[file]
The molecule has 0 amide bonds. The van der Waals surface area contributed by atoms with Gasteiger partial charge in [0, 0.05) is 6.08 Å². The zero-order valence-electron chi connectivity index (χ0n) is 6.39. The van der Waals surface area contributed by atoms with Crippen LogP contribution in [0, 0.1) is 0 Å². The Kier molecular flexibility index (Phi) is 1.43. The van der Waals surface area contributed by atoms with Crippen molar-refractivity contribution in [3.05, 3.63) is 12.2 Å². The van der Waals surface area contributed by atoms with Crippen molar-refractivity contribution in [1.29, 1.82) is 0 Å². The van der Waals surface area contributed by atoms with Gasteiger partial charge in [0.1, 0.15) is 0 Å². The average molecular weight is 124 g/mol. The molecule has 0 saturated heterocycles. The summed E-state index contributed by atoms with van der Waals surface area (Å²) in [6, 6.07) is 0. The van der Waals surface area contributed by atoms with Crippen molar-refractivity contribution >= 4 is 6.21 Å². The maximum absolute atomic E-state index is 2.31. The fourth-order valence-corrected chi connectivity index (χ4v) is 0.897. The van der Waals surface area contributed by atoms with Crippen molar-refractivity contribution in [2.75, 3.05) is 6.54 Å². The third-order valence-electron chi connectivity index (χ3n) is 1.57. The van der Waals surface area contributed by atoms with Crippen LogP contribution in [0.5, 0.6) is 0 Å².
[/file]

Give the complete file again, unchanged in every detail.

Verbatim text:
The molecule has 0 amide bonds. The van der Waals surface area contributed by atoms with Gasteiger partial charge in [0, 0.05) is 6.08 Å². The zero-order valence-electron chi connectivity index (χ0n) is 6.39. The van der Waals surface area contributed by atoms with Crippen LogP contribution in [0, 0.1) is 0 Å². The Kier molecular flexibility index (Phi) is 1.43. The van der Waals surface area contributed by atoms with Crippen molar-refractivity contribution in [3.05, 3.63) is 12.2 Å². The van der Waals surface area contributed by atoms with Crippen molar-refractivity contribution in [1.29, 1.82) is 0 Å². The van der Waals surface area contributed by atoms with Gasteiger partial charge in [0.1, 0.15) is 0 Å². The average molecular weight is 124 g/mol. The molecule has 0 saturated heterocycles. The summed E-state index contributed by atoms with van der Waals surface area (Å²) in [6, 6.07) is 0. The van der Waals surface area contributed by atoms with Crippen molar-refractivity contribution >= 4 is 6.21 Å². The maximum absolute atomic E-state index is 2.31. The fourth-order valence-corrected chi connectivity index (χ4v) is 0.897. The van der Waals surface area contributed by atoms with Crippen molar-refractivity contribution in [2.75, 3.05) is 6.54 Å². The third-order valence-electron chi connectivity index (χ3n) is 1.57. The van der Waals surface area contributed by atoms with Crippen LogP contribution in [0.5, 0.6) is 0 Å².